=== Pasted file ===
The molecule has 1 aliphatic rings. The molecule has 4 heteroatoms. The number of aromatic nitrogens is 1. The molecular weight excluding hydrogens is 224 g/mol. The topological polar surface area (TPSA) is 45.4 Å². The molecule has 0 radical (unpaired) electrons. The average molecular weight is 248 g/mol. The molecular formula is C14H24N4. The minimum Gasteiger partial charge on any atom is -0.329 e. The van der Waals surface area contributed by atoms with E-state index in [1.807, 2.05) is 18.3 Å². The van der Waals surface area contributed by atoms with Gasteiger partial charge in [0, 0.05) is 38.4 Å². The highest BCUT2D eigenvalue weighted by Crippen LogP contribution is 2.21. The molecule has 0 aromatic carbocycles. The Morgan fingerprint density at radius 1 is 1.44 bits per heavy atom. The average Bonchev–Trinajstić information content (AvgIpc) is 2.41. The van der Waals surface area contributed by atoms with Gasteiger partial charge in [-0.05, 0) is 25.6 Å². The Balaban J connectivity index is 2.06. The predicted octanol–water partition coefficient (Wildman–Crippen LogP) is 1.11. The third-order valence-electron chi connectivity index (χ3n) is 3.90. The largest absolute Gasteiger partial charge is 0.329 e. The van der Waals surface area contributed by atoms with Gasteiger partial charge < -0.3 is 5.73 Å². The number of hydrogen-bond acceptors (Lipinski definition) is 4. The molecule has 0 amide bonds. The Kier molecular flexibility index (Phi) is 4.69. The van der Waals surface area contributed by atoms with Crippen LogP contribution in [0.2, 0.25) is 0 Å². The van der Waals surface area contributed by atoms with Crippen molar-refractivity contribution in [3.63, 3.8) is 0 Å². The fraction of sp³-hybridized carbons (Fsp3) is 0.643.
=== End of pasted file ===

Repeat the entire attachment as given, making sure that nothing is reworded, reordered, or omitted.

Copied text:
The molecule has 1 aliphatic rings. The molecule has 4 heteroatoms. The number of aromatic nitrogens is 1. The molecular weight excluding hydrogens is 224 g/mol. The topological polar surface area (TPSA) is 45.4 Å². The molecule has 0 radical (unpaired) electrons. The average molecular weight is 248 g/mol. The molecular formula is C14H24N4. The minimum Gasteiger partial charge on any atom is -0.329 e. The van der Waals surface area contributed by atoms with E-state index in [1.807, 2.05) is 18.3 Å². The van der Waals surface area contributed by atoms with Gasteiger partial charge in [0, 0.05) is 38.4 Å². The highest BCUT2D eigenvalue weighted by Crippen LogP contribution is 2.21. The molecule has 0 aromatic carbocycles. The Morgan fingerprint density at radius 1 is 1.44 bits per heavy atom. The average Bonchev–Trinajstić information content (AvgIpc) is 2.41. The van der Waals surface area contributed by atoms with Gasteiger partial charge in [-0.05, 0) is 25.6 Å². The Balaban J connectivity index is 2.06. The predicted octanol–water partition coefficient (Wildman–Crippen LogP) is 1.11. The third-order valence-electron chi connectivity index (χ3n) is 3.90. The largest absolute Gasteiger partial charge is 0.329 e. The van der Waals surface area contributed by atoms with Gasteiger partial charge < -0.3 is 5.73 Å². The number of hydrogen-bond acceptors (Lipinski definition) is 4. The molecule has 0 amide bonds. The Kier molecular flexibility index (Phi) is 4.69. The van der Waals surface area contributed by atoms with Crippen LogP contribution in [0.2, 0.25) is 0 Å². The van der Waals surface area contributed by atoms with Crippen molar-refractivity contribution in [3.63, 3.8) is 0 Å². The fraction of sp³-hybridized carbons (Fsp3) is 0.643.